A glimpse of the quirky new cabinet
After the revised cabinet was announced yesterday, we take a look at the quirks of four MPs with new positions.
Before embarking upon a political career, the environment secretary earned a living in the animal skin tanning industry. Paterson was the Managing Director of the Paterson family business British Leather Company. He was also the president of the European Tanners’ Confederation between 1996 and 1998.
Paterson enjoys horse riding. He and his wife Rose have cantered across Turkmenistan and more recently Mongolia, in imitation of Genghis Khan. During a Commons debate on fox-hunting, Paterson evoked the Nazis’ ban on the sport: “No one gained in Germany then; no one will gain now.” Only ‘honest, decent people’ hunted, he said.
Paterson is a renewable energies sceptic. In 2008, he called wind farms in his Shropshire constituency “a massive waste of consumers’ money.” This May he urged the cabinet to abandon all energy subsidies and hasten shale-gas exploration: “one unexpected and potentially huge windfall.”
As shadow agriculture minister, he supported badger culling as a curb to bovine TB, despite revealing during the Commons debate that he had a “wonderful” orphaned badger as a childhood pet.
However, James Cooper, Head of Government Affairs at the Woodland Trust, is positive about Paterson’s promotion: "He lists trees among his interests and, naturally, we welcome that.”
Jeremy Hunt: health secretary
In 2007, Jeremy Hunt signed an early day motion praising homeopathy. Homeopathy is a form of medicine based on the principle that treating patients with a small douse of the source of their sickness is a cure. Professor Sir John Krebs, professor of zoology at Oxford University, says: “There is overwhelming evidence that homeopathic medicine is not effective. It would be a real blow for those who want medicine to be science-based if the secretary of state were to promote homeopathy because of his personal beliefs.”
When Danny Boyle disclosed his plans for the Olympic opening ceremony to the Government, Hunt thought that the ebullient NHS sequence was unnecessary. He is one of the co-authors of the 2005 book Direct Democracy- Agenda for a New Model Party, which called for the ‘denationalisation’ of the NHS.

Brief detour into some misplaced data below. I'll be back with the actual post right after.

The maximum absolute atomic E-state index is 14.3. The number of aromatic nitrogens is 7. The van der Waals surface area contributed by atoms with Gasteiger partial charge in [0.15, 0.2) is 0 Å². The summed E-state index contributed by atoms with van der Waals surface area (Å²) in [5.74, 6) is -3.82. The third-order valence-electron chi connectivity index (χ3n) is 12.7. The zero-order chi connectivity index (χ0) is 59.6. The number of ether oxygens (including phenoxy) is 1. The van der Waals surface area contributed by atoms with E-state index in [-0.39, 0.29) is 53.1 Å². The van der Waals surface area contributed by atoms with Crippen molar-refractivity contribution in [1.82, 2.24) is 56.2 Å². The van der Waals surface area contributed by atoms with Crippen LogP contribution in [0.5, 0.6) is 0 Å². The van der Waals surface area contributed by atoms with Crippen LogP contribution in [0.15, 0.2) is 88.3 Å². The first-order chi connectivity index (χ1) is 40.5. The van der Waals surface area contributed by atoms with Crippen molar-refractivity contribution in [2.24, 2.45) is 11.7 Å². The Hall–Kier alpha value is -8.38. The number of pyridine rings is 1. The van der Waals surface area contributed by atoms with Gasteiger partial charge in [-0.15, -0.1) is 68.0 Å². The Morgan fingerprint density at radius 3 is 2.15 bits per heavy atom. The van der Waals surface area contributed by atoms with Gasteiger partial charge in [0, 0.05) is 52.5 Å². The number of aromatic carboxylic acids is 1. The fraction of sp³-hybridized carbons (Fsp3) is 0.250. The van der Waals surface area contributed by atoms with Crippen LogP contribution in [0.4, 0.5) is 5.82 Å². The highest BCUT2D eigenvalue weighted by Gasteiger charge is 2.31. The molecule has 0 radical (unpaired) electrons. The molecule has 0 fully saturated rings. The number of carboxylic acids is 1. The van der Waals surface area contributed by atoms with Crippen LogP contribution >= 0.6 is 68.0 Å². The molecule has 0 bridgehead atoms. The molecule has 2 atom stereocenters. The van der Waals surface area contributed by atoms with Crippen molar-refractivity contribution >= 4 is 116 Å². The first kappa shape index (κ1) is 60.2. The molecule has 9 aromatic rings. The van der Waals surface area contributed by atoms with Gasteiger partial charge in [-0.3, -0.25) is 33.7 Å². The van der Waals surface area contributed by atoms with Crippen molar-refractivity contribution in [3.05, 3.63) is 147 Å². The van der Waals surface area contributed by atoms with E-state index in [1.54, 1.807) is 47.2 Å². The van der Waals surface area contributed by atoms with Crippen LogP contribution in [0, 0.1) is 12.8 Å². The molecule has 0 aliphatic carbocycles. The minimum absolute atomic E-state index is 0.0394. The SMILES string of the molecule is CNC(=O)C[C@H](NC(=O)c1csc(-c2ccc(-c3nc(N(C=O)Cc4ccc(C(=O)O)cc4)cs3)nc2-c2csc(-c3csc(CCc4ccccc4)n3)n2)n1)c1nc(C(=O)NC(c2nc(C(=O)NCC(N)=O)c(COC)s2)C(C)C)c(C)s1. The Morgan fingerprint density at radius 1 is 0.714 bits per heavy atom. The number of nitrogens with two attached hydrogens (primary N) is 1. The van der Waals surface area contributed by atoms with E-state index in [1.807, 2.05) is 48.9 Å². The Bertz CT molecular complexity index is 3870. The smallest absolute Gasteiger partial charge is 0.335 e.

Earlier this year, Hunt’s colleague Michael Gove revealed that Hunt is an enthusiastic dancer of the sensual South-American Lambada: “If you ever want anyone to liven up your party by cutting the rug with dash and distinction... then Jeremy is the man to invite.” Hunt has a sprung dance floor in his home. His former dance teacher, Joseph Koniak, says: "Dance comes from the heart and that's one thing Jeremy has – a big heart. He gave it a lot of passion. He enjoyed it – it was an escape.”
Chris Grayling: justice secretary
Chris Grayling is the first justice secretary who was not previously a lawyer since the Archbishop of York in 1558. Prior to becoming an MP, he was a producer for the BBC, an editor for Channel 4 and a manager of television production companies.
As Shadow Home Secretary, he said certain crime riddled streets in Britain are similar to the slums of cult TV show The Wire. He sparked anger again in 2010 when he was secretly recorded by the Observer suggesting Christian B&B owners have the right to ban gay couples from their premises.
While reading History at Cambridge, Grayling was known as “Graything” by fellow students.
Patrick McLoughlin: transport secretary
The former miner and new transport secretary revealed in a 2011 interview with Total Politics that he has an extreme fear of flying. McLoughlin recalled how he confided in Cecil Parkinson when, as a new minister, he was put in charge of aviation and shipping: “Cecil, I’ve got two problems with this. I’ve got the most landlocked constituency in the United Kingdom, and I’m afraid of flying.” “Excellent,” he said, “you’ll bring an open mind to the subject.”